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Russ Weakley

Open web, open data, open panic?

Russ Weakley
Friday 20th Feb | Main auditorium | 1.25pm - 2.05pm

 

The Australian Museum is in the final stages of developing their new website - a website that will integrate comments, tags, user-generated content and much more.

This presentation explores some of the methods that can be used to change websites from one-way communication to richer, open communication. It also outlines some of the issues what were uncovered during the Museum website development - and methods that can be used to overcome these issues.

For those who saw Russ at Webstock 06, think of this presentation as how it all turned out!

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Ben Goodger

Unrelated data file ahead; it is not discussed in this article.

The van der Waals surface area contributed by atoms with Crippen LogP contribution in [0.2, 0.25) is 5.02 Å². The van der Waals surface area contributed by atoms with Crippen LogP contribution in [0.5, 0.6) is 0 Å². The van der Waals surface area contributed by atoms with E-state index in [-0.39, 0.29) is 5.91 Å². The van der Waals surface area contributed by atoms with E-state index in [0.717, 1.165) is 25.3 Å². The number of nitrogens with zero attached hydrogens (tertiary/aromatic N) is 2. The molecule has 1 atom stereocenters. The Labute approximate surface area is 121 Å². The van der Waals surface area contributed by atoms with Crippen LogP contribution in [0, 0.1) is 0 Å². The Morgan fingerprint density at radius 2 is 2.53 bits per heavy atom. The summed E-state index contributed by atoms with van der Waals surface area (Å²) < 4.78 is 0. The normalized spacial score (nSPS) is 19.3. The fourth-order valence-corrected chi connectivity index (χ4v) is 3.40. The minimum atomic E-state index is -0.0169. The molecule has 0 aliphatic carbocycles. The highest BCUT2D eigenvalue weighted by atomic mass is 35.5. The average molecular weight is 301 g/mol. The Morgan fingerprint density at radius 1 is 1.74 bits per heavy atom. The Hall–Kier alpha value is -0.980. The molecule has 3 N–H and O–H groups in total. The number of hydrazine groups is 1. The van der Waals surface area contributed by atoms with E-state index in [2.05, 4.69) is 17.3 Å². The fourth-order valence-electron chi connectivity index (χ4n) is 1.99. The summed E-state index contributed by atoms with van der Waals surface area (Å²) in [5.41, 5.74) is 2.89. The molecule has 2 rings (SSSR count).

A retrospective of ballet classics

Ben Goodger
Friday 20th Feb | Illot theatre | 1.25pm - 2.05pm

 

In 40 minutes, Ben will highlight the extensive repertoire of the Paris Opera Ballet from the great 19th century classics to the contemporary masterpieces - and will showcase his ability in jumps and petite batterie.

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Matt Biddulph

Hardware hacking for fun and profit

Matt Biddulph
Friday 20th Feb | Civic suite | 1.25pm - 2.05pm

 

We're used to creating systems that create millions of web pages, database rows and files every day. But our code rarely makes anything happen in the physical world beyond blinking a few lights in a server room somewhere. The good news is that the kind of electronic components that drive your washing machine, your car, your entertainment system and your giant killer robots are now ridiculously cheap, easy to program and come with convenient USB sockets. This talk will guide you through the basic of making your own devices using the Arduino platform and open-source software, and demonstrate a few reasons why you might want to do so.

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Matt Jones